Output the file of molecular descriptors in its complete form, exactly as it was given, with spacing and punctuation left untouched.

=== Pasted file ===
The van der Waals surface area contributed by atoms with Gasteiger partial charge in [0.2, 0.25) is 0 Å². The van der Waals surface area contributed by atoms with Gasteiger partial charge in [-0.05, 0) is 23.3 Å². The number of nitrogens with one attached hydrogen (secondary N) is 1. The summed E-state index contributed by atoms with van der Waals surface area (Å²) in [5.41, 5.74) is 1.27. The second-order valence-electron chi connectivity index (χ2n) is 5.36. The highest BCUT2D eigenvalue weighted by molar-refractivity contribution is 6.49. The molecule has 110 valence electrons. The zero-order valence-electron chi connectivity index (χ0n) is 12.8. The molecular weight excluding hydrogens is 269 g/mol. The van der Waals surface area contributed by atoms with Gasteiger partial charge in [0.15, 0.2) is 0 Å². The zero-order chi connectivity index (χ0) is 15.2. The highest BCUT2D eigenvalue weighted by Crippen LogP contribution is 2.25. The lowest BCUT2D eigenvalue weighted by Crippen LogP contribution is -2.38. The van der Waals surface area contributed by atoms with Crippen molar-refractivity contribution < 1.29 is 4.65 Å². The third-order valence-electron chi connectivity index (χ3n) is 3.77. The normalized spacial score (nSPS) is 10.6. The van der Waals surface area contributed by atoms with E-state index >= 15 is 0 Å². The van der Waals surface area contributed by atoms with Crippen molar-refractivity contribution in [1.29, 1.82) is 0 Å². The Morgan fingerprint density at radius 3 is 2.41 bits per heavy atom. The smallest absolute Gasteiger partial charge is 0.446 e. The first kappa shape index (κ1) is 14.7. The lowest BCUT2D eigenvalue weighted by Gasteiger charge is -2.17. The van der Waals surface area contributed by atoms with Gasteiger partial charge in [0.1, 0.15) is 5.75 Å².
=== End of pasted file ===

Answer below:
The van der Waals surface area contributed by atoms with Gasteiger partial charge in [0.2, 0.25) is 0 Å². The van der Waals surface area contributed by atoms with Gasteiger partial charge in [-0.05, 0) is 23.3 Å². The number of nitrogens with one attached hydrogen (secondary N) is 1. The summed E-state index contributed by atoms with van der Waals surface area (Å²) in [5.41, 5.74) is 1.27. The second-order valence-electron chi connectivity index (χ2n) is 5.36. The highest BCUT2D eigenvalue weighted by molar-refractivity contribution is 6.49. The molecule has 110 valence electrons. The zero-order valence-electron chi connectivity index (χ0n) is 12.8. The molecular weight excluding hydrogens is 269 g/mol. The van der Waals surface area contributed by atoms with Gasteiger partial charge in [0.15, 0.2) is 0 Å². The zero-order chi connectivity index (χ0) is 15.2. The highest BCUT2D eigenvalue weighted by Crippen LogP contribution is 2.25. The lowest BCUT2D eigenvalue weighted by Crippen LogP contribution is -2.38. The van der Waals surface area contributed by atoms with Crippen molar-refractivity contribution < 1.29 is 4.65 Å². The third-order valence-electron chi connectivity index (χ3n) is 3.77. The normalized spacial score (nSPS) is 10.6. The van der Waals surface area contributed by atoms with E-state index >= 15 is 0 Å². The van der Waals surface area contributed by atoms with Crippen molar-refractivity contribution in [1.29, 1.82) is 0 Å². The Morgan fingerprint density at radius 3 is 2.41 bits per heavy atom. The smallest absolute Gasteiger partial charge is 0.446 e. The first kappa shape index (κ1) is 14.7. The lowest BCUT2D eigenvalue weighted by Gasteiger charge is -2.17. The van der Waals surface area contributed by atoms with Gasteiger partial charge in [0.1, 0.15) is 5.75 Å².